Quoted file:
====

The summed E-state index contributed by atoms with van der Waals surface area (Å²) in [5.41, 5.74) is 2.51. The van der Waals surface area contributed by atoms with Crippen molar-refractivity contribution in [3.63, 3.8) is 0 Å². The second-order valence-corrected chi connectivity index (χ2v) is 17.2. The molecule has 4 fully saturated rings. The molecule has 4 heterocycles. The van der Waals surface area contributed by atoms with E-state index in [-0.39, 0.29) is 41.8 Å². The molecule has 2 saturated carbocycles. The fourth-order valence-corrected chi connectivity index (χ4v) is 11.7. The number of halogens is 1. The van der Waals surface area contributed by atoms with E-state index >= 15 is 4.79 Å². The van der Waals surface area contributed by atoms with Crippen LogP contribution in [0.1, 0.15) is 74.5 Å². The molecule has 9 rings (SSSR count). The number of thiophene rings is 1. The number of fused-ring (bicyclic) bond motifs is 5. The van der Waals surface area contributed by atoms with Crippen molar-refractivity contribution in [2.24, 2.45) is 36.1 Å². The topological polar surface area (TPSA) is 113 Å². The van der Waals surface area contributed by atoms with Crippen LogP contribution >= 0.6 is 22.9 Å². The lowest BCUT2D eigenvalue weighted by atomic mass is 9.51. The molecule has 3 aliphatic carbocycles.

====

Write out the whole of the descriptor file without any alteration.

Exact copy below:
The summed E-state index contributed by atoms with van der Waals surface area (Å²) in [5.41, 5.74) is 2.51. The van der Waals surface area contributed by atoms with Crippen molar-refractivity contribution in [3.63, 3.8) is 0 Å². The second-order valence-corrected chi connectivity index (χ2v) is 17.2. The molecule has 4 fully saturated rings. The molecule has 4 heterocycles. The van der Waals surface area contributed by atoms with E-state index in [-0.39, 0.29) is 41.8 Å². The molecule has 2 saturated carbocycles. The fourth-order valence-corrected chi connectivity index (χ4v) is 11.7. The number of halogens is 1. The van der Waals surface area contributed by atoms with E-state index >= 15 is 4.79 Å². The van der Waals surface area contributed by atoms with Crippen LogP contribution in [0.1, 0.15) is 74.5 Å². The molecule has 9 rings (SSSR count). The number of thiophene rings is 1. The number of fused-ring (bicyclic) bond motifs is 5. The van der Waals surface area contributed by atoms with Crippen molar-refractivity contribution in [2.24, 2.45) is 36.1 Å². The topological polar surface area (TPSA) is 113 Å². The van der Waals surface area contributed by atoms with Crippen LogP contribution >= 0.6 is 22.9 Å². The lowest BCUT2D eigenvalue weighted by atomic mass is 9.51. The molecule has 3 aliphatic carbocycles.